ETA: It took him... 10 days? to go from nothing to six straight poles. And then longer to proof, obviously. And then 6 to 12 happened when I asked him to take a tunnel and he chose to take the weaves instead. He's had a few momentary brain farts and I've split them back into two sets of 6 for a couple repetitions, but for the most part, he's got 'em as long as the entry isn't super ugly.

ETA (again): Y'all need to understand that only a few months ago I was set to quit agility once and for all because I'd take my dog to class and he'd crash (not knock, crash) like 70% of jumps put in front of him. I had people telling me that it was a jumping problem due to flyball, but really the problem was that my dog was just so high and so insane that he didn't have any control over himself at all. Thankfully I emailed this instructor and said "will you just look at my dog because I'm about ready to walk away from the sport for good" because I knew she did flyball and agility successfully (among other things). She has a very high BC as well, and she has helped me so much.

She put us in this class because she teaches it (not her assistant) even though she didn't expect us to be at the same level as everybody else. And I'm certainly not, but my dog is. I'm learning a lot, but at the same time, I wish I could have some of it broken down more for me, piece by piece, instead of trying to put it all together so fast.
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  #18  
Old 03-08-2012, 08:00 PM
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Quote:
Originally Posted by elegy View Post
ETA: It took him... 10 days? to go from nothing to six straight poles. And then longer to proof, obviously. And then 6 to 12 happened when I asked him to take a tunnel and he chose to take the weaves instead. He's had a few momentary brain farts and I've split them back into two sets of 6 for a couple repetitions, but for the most part, he's got 'em as long as the entry isn't super ugly.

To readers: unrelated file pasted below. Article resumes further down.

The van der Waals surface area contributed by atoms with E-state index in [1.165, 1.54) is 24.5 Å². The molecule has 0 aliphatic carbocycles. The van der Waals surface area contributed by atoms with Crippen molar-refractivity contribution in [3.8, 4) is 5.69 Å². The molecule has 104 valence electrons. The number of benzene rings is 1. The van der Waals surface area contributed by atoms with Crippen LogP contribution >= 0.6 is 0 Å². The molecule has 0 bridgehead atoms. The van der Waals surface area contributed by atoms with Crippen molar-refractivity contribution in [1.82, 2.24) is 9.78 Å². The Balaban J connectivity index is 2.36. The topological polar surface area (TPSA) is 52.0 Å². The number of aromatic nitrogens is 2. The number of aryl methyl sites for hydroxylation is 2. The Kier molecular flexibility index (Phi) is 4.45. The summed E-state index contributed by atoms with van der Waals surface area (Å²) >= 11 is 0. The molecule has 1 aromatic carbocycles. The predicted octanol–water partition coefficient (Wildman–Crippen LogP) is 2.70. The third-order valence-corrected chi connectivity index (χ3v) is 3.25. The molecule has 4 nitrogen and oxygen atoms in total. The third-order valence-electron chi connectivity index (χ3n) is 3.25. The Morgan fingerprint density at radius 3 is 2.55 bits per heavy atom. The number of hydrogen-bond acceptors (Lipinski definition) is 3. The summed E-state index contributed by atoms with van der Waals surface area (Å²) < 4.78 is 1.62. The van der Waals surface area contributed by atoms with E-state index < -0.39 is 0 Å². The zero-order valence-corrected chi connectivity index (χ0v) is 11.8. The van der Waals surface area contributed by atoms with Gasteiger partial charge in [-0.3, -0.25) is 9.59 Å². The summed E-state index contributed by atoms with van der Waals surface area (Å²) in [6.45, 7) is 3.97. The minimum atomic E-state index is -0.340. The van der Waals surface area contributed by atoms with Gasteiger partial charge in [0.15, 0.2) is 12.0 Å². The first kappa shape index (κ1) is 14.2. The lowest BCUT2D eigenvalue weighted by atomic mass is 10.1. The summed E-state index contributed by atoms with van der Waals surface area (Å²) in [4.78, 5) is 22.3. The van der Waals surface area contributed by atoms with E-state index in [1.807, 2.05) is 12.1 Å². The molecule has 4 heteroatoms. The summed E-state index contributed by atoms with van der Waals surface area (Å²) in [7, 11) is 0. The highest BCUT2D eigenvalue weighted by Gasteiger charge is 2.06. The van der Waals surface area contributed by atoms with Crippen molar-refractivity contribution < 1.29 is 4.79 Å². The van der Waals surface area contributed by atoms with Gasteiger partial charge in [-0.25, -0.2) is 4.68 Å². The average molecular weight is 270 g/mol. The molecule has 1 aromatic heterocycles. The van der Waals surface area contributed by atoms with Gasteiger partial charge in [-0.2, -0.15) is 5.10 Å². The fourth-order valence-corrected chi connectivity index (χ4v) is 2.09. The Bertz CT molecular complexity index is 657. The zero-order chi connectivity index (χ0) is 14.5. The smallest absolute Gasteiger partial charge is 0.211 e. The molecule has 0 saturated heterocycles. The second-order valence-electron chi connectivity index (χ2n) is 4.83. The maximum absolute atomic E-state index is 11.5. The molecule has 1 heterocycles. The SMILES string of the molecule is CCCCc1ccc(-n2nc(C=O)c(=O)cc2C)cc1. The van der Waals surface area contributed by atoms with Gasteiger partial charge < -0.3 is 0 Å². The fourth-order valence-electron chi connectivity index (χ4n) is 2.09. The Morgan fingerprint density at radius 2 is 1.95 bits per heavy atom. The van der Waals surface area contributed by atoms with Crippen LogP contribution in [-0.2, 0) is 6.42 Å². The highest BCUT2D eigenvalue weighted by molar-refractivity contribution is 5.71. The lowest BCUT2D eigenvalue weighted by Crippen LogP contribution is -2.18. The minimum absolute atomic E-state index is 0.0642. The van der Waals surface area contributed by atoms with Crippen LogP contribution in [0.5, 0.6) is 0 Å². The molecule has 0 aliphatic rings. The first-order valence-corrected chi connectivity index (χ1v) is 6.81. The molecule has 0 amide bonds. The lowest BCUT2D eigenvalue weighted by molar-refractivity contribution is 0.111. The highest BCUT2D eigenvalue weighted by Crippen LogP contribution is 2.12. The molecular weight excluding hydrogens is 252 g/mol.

That's awesome!

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Originally Posted by elegy View Post
She put us in this class because she teaches it (not her assistant) even though she didn't expect us to be at the same level as everybody else. And I'm certainly not, but my dog is. I'm learning a lot, but at the same time, I wish I could have some of it broken down more for me, piece by piece, instead of trying to put it all together so fast.
IME Flyball does tend to encourage poor jumping skills. Not that dogs can't do both or can't be successful at both, just dogs who have done a lot of Flyball tend to make really poor jumping choices when presented with agility jumps. Flyball is fast, flat jumping (something most BCs don't need encouragement for) that doesn't require the dog judge the jumps much at all because they are always the same. This can be addressed through jump training and dogs can learn the difference though and it seems like Steve is on his way!

It sounds like you maybe haven't done a lot of foundation work with him? It's never too late to start
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  #19  
Old 03-08-2012, 08:02 PM
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That is awesome.

Aleron, I'm going to take that advice for Sloan, I think she's getting a bit too cautious and I bet I caused it by stopping and fixing too often.
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  #20  
Old 03-08-2012, 08:30 PM
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He doesn't knock bars really at all now that he's not over threshold